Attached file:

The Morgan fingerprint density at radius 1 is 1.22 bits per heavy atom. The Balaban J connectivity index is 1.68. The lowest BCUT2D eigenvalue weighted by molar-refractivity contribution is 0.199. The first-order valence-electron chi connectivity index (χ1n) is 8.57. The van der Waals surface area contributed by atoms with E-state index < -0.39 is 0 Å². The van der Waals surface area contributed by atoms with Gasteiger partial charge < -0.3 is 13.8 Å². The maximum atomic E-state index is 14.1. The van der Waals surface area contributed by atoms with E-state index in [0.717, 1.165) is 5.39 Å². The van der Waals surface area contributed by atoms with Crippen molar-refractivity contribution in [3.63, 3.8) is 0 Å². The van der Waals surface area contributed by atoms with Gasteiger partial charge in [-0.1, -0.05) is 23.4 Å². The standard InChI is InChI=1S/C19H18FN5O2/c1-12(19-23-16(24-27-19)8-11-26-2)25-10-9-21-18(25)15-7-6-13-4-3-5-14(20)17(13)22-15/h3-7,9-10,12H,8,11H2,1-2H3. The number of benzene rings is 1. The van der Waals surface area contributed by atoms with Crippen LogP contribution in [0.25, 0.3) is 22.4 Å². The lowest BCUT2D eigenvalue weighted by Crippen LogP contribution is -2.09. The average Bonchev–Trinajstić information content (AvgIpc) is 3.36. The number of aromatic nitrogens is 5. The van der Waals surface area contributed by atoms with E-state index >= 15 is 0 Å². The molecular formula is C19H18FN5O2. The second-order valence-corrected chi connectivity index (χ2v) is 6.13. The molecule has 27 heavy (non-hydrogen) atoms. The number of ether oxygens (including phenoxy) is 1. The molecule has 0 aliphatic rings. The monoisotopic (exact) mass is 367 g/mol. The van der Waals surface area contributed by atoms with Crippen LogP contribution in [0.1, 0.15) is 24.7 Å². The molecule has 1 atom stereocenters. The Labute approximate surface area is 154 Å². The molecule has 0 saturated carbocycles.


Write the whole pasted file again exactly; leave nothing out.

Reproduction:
The Morgan fingerprint density at radius 1 is 1.22 bits per heavy atom. The Balaban J connectivity index is 1.68. The lowest BCUT2D eigenvalue weighted by molar-refractivity contribution is 0.199. The first-order valence-electron chi connectivity index (χ1n) is 8.57. The van der Waals surface area contributed by atoms with E-state index < -0.39 is 0 Å². The van der Waals surface area contributed by atoms with Gasteiger partial charge < -0.3 is 13.8 Å². The maximum atomic E-state index is 14.1. The van der Waals surface area contributed by atoms with E-state index in [0.717, 1.165) is 5.39 Å². The van der Waals surface area contributed by atoms with Crippen molar-refractivity contribution in [3.63, 3.8) is 0 Å². The van der Waals surface area contributed by atoms with Gasteiger partial charge in [-0.1, -0.05) is 23.4 Å². The standard InChI is InChI=1S/C19H18FN5O2/c1-12(19-23-16(24-27-19)8-11-26-2)25-10-9-21-18(25)15-7-6-13-4-3-5-14(20)17(13)22-15/h3-7,9-10,12H,8,11H2,1-2H3. The number of benzene rings is 1. The van der Waals surface area contributed by atoms with Crippen LogP contribution in [0.25, 0.3) is 22.4 Å². The lowest BCUT2D eigenvalue weighted by Crippen LogP contribution is -2.09. The average Bonchev–Trinajstić information content (AvgIpc) is 3.36. The number of aromatic nitrogens is 5. The van der Waals surface area contributed by atoms with E-state index >= 15 is 0 Å². The molecular formula is C19H18FN5O2. The second-order valence-corrected chi connectivity index (χ2v) is 6.13. The molecule has 27 heavy (non-hydrogen) atoms. The number of ether oxygens (including phenoxy) is 1. The molecule has 0 aliphatic rings. The monoisotopic (exact) mass is 367 g/mol. The van der Waals surface area contributed by atoms with Crippen LogP contribution in [0.1, 0.15) is 24.7 Å². The molecule has 1 atom stereocenters. The Labute approximate surface area is 154 Å². The molecule has 0 saturated carbocycles.